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Penn Station 1.0

Penn Station 1.0

"Thirty-Second Street entrance, Pennsylvania Station, New York." The original Penn Station in the final stages of construction, circa 1910. 8x10 inch dry plate glass negative, Detroit Publishing Company. View full size.

 

On Shorpy:
Today’s Top 5

Stations and Coins

are two of my favorite things. The railroads, which were the prime source of long distance travel before the airplane, built huge edifices to honor themselves and called them stations. They were adorned with beautiful elements, like statues and full reliefs.

Adolph A. Weinman (who also was the designer of the "Mercury" dime and Walking Liberty half dollar) also designed the relief above the Penn Station entrance....hence the connection between the two.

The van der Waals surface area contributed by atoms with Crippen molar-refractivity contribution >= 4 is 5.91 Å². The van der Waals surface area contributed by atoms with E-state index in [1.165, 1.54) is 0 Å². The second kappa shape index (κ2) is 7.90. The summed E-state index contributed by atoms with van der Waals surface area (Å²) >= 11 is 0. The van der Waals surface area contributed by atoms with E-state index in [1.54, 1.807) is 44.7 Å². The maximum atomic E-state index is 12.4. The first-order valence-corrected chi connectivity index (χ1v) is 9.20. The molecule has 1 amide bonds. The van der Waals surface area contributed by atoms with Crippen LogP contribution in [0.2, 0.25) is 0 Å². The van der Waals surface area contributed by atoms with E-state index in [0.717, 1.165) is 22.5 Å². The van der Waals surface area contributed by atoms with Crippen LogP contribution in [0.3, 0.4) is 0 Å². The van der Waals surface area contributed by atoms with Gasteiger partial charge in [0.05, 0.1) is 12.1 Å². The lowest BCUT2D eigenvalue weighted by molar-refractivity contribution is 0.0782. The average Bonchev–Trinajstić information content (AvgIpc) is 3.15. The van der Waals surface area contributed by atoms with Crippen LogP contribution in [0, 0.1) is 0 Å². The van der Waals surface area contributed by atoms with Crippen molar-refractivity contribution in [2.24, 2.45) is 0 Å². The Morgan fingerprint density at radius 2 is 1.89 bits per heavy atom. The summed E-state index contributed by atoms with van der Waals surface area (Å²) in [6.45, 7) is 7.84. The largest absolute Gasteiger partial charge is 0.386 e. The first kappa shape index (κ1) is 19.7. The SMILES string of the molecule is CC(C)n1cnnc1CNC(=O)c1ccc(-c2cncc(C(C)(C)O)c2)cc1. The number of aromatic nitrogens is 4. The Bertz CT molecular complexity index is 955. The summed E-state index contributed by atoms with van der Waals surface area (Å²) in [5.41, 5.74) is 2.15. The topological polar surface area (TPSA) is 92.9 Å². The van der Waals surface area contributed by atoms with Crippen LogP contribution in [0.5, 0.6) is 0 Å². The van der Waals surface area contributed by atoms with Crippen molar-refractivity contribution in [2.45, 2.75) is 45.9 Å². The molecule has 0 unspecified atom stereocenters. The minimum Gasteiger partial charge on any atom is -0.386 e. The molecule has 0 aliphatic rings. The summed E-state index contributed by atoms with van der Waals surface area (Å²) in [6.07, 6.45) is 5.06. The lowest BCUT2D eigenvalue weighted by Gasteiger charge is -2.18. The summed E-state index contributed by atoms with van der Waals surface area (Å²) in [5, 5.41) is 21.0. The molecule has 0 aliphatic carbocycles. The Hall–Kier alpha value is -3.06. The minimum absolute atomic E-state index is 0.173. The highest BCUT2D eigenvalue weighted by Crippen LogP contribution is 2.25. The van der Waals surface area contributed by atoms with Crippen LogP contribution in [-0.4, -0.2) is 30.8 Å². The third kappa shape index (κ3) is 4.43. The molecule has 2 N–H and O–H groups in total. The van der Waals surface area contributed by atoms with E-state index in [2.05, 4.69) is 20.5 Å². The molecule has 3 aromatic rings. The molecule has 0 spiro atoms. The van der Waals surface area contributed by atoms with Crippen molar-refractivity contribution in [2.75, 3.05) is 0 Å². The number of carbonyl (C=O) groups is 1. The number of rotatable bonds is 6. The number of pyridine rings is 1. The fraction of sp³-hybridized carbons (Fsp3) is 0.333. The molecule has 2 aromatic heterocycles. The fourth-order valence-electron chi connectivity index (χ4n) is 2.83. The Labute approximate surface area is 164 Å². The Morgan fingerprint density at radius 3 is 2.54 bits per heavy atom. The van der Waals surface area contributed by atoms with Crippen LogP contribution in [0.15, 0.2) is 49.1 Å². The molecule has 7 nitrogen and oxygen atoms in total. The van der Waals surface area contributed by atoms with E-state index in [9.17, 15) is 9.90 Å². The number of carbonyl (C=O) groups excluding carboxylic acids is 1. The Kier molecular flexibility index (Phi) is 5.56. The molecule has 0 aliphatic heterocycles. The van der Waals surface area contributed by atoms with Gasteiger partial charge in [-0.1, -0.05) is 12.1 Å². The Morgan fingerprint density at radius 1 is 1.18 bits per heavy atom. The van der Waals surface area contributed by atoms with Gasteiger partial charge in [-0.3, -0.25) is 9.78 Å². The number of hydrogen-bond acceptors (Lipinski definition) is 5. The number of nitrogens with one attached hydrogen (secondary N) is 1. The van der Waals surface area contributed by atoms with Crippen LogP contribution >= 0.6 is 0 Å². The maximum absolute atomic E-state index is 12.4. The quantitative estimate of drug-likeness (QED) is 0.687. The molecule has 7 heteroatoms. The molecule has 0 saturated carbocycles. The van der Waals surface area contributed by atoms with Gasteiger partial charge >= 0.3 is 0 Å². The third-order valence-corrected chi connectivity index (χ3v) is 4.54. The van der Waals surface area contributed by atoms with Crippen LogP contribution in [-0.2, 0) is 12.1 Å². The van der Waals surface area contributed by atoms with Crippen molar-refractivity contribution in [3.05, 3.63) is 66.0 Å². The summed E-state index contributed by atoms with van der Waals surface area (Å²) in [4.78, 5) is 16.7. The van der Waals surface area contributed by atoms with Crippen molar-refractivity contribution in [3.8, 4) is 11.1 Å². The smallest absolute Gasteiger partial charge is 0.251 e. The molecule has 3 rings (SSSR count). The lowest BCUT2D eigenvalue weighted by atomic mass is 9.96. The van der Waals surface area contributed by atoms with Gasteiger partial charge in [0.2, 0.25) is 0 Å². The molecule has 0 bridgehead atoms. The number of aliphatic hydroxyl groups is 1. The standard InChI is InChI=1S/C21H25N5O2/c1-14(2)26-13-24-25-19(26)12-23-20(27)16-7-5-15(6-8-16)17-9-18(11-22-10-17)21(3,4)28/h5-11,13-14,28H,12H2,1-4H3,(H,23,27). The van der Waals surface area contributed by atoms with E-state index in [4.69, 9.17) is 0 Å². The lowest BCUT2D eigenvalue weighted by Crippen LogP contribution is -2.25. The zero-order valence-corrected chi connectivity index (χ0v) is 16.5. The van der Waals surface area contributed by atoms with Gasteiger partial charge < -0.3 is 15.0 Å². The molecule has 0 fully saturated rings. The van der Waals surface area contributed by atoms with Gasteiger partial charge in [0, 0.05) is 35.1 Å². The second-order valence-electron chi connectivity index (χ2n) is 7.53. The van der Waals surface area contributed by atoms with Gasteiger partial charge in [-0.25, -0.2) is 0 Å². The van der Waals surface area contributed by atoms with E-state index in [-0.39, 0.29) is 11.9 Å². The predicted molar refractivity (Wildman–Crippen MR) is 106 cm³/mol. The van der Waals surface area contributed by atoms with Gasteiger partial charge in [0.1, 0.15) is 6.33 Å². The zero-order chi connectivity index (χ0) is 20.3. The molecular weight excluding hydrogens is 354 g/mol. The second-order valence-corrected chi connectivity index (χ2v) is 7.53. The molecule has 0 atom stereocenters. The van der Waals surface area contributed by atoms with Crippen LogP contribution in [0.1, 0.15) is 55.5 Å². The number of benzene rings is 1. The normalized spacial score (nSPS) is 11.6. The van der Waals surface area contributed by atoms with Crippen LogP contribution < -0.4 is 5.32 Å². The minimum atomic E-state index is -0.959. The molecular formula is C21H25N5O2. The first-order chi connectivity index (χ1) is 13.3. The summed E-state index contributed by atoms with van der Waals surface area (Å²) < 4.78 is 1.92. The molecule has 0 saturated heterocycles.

Weinman used a model named Elsie Kachel Stevens for the dime and half dollar. The two coins are considered some of the most beautiful coins of the 20th Century.

His work lives on. In many forms.

Her Name is Night

Sculpted by Adolph Weinman, there were several of these. The topless one is named Night, and she holds a poppy. There is also one in the sculpture garden at the Brooklyn Museum of Art.

Birds of a Feather

Those handsome eagles atop the portico were sculpted by Adolph A. Weinman. They were salvaged when Pennsylvania Station was demolished in the 1960s, and at least a few survive in various locations. The same eagle is seen in profile on the half dollars of 1916-47. Incidentally, the U.S. Mint is issuing a gold edition of the half dollar this year to mark its centennial.

Topless Lady

Today she graces the Eagle Scout Memorial Fountain in Kansas City

Darn it

We just missed the train to Chattanooga by a whisker!

Cover you eyes, Velma

One of those ladies leaning on the clock is topless. Kinda jumps right out at you.

Dust to Dust

Reminds me of a c1964 New Yorker cartoon showing a loaded dump truck pulling into a New Jersey landfill with its driver asking, "Where do you want Penn Station?"

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